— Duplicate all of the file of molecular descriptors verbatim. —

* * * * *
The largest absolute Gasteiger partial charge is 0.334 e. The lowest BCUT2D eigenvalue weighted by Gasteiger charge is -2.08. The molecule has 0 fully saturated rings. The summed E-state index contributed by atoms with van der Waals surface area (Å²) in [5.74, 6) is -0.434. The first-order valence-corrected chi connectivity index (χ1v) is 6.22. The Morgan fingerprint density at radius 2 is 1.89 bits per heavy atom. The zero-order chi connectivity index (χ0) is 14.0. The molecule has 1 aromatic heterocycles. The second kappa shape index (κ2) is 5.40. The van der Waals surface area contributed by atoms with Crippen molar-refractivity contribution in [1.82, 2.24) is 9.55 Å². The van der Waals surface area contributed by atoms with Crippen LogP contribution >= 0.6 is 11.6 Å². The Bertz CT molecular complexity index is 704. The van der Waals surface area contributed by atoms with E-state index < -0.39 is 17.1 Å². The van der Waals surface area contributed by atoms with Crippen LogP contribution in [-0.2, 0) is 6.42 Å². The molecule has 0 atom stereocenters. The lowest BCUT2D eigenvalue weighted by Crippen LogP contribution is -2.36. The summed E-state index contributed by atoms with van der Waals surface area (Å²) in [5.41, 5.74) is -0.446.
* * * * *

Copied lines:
The largest absolute Gasteiger partial charge is 0.334 e. The lowest BCUT2D eigenvalue weighted by Gasteiger charge is -2.08. The molecule has 0 fully saturated rings. The summed E-state index contributed by atoms with van der Waals surface area (Å²) in [5.74, 6) is -0.434. The first-order valence-corrected chi connectivity index (χ1v) is 6.22. The Morgan fingerprint density at radius 2 is 1.89 bits per heavy atom. The zero-order chi connectivity index (χ0) is 14.0. The molecule has 1 aromatic heterocycles. The second kappa shape index (κ2) is 5.40. The van der Waals surface area contributed by atoms with Crippen molar-refractivity contribution in [1.82, 2.24) is 9.55 Å². The van der Waals surface area contributed by atoms with Crippen LogP contribution >= 0.6 is 11.6 Å². The Bertz CT molecular complexity index is 704. The van der Waals surface area contributed by atoms with E-state index < -0.39 is 17.1 Å². The van der Waals surface area contributed by atoms with Crippen LogP contribution in [-0.2, 0) is 6.42 Å². The molecule has 0 atom stereocenters. The lowest BCUT2D eigenvalue weighted by Crippen LogP contribution is -2.36. The summed E-state index contributed by atoms with van der Waals surface area (Å²) in [5.41, 5.74) is -0.446.